StockX Plans a Luxury Delivery Experience for Luxury Sneakers

  • StockX is an online reselling platform with $690 million in venture funding.
  • The company authenticates sneakers, streetwear, and other collectibles sold through the platform.
  • Exec Nate Wells is creating a delivery experience to match the rarity of the items StockX delivers.

When Nate Wells showed up to his first day of work at reselling platform StockX, he received humbling feedback right away: His kicks were not going to cut it. 

The logistics veteran’s loafers had been a perfect choice when he worked at FedEx and XPO Logistics. But StockX has fueled its meteoric growth by reselling coveted sneakers and streetwear. The platform is quickly diversifying into categories like electronics and other collectibles, but it’s best known for authenticating sneakers in a seamless process between sellers and buyers. 

Wells joined StockX as the head of global logistics in May 2021 to make the transportation and delivery process match the cachet of a $70,000 Louis Vuitton trunk or a $17,000 pair of Yeezy ‘Red Octobers.’ It’s not just style that matters for StockX. Sneakers are increasingly viewed as an asset class, and so they increasingly demand a higher standard of delivery than the common parcel carrier drop on the doorstep. 

Raising tracking to all-star level

For sellers using them as an investment vehicle, Wells said shoes can be “like a baby in their family.”

His number-one priority is to find ways to provide StockX sellers and buyers with minute-by-minute tracking of their items. Every item sold through StockX goes from the seller to one of the company’s 11 warehouses via traditional package carriers, to be authenticated. Wells wants both parties to be able to see every moment of an item’s journey, from seller to authenticator to buyer. 

“There’s a buyer on our platform right now that has $17,000 for that shoe. I want to treat it like a baby and I want them to be able to see it throughout the system,” he said. 

Headshot of Nate Wells wearing black square rim glasses, a blue suit and checkered tie

“We’re looking at potentially doing that white glove delivery execution as well,” StockX’s Nate Wells said.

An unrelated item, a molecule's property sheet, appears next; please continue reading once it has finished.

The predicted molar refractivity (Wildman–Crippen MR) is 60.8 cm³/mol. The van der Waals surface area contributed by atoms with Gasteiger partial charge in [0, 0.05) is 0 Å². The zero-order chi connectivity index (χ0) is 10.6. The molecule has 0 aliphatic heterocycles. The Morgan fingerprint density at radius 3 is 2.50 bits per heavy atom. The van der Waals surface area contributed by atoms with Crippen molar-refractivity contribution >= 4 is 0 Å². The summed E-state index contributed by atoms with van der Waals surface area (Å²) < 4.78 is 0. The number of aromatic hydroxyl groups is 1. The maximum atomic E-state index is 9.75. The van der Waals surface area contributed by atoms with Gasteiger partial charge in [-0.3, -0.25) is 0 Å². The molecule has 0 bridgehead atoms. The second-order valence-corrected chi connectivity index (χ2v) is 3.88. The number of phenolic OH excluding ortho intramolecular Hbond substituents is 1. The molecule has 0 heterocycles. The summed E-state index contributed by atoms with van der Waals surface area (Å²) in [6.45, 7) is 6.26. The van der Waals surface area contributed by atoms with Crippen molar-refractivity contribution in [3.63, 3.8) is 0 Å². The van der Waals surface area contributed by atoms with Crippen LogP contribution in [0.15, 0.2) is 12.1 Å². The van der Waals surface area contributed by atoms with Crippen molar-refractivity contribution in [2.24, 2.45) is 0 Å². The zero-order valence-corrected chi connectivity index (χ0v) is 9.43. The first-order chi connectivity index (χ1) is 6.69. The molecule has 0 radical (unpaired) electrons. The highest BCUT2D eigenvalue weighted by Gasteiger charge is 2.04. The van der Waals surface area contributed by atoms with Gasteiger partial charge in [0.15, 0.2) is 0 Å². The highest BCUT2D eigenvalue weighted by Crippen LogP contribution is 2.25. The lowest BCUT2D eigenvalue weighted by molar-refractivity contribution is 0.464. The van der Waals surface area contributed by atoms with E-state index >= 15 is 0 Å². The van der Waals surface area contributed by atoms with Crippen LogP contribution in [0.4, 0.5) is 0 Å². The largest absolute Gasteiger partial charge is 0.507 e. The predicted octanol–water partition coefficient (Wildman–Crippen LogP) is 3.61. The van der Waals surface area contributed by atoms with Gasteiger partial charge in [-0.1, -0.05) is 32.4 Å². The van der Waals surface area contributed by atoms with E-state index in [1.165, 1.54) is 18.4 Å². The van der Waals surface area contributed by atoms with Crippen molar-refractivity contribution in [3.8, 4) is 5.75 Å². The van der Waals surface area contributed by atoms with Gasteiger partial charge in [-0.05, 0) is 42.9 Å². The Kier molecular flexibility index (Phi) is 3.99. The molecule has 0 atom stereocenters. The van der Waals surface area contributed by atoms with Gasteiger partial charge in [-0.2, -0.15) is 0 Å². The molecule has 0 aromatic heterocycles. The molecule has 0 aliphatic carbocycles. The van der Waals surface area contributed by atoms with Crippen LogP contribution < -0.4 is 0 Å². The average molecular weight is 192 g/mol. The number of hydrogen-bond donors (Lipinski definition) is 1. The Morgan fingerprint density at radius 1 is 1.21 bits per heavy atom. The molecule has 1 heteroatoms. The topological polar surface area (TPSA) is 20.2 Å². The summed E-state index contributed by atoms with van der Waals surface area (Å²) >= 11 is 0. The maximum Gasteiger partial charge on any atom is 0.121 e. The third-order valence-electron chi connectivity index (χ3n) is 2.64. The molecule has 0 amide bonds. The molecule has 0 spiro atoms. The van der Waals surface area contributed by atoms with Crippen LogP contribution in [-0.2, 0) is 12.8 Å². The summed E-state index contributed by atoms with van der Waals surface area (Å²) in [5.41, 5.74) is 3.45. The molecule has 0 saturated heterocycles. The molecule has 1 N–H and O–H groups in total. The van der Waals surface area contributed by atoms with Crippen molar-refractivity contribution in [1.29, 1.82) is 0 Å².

Right now, logistics companies like FedEx, UPS, and DHL provide updates whenever a package is scanned in a new location. Between scans, the customer has no way to know where the package is. 

Live tracking requires more technology. One option Wells is considering is locator tags that can send a signal from each package along its way. 

“I want to give them the comfort that they could see it if they want to. If they want to stare at their phone and see it move, I would love that” Wells said. “Only when you get to this level of true traceability do people feel super duper confident in just doing more — trading more.” 

To find new options and rethink existing logistics services, Wells keeps in touch with specialized startup incubators, including Plug and Play Supply Chain and Dynamo Ventures, to get an early view of new technologies coming to market. 

“I think between the next 18 months, there’s going to be a technology out there that’s going to help close the gap on this one,” Well said. 

Meet sellers where they are 

In addition to real-time tracking, Wells is focused on finding new ways for sellers to hand off their items to StockX. 

Wells envisions a custom service where pickups and dropoffs for high-value items are handled by someone within the reselling scene who can “talk shop” and create a sense of community. It’s the kind of logistics service usually reserved for furniture that needs to be carried all the way into the home. 

“We’re looking at potentially doing that white glove delivery execution as well,” he said. 

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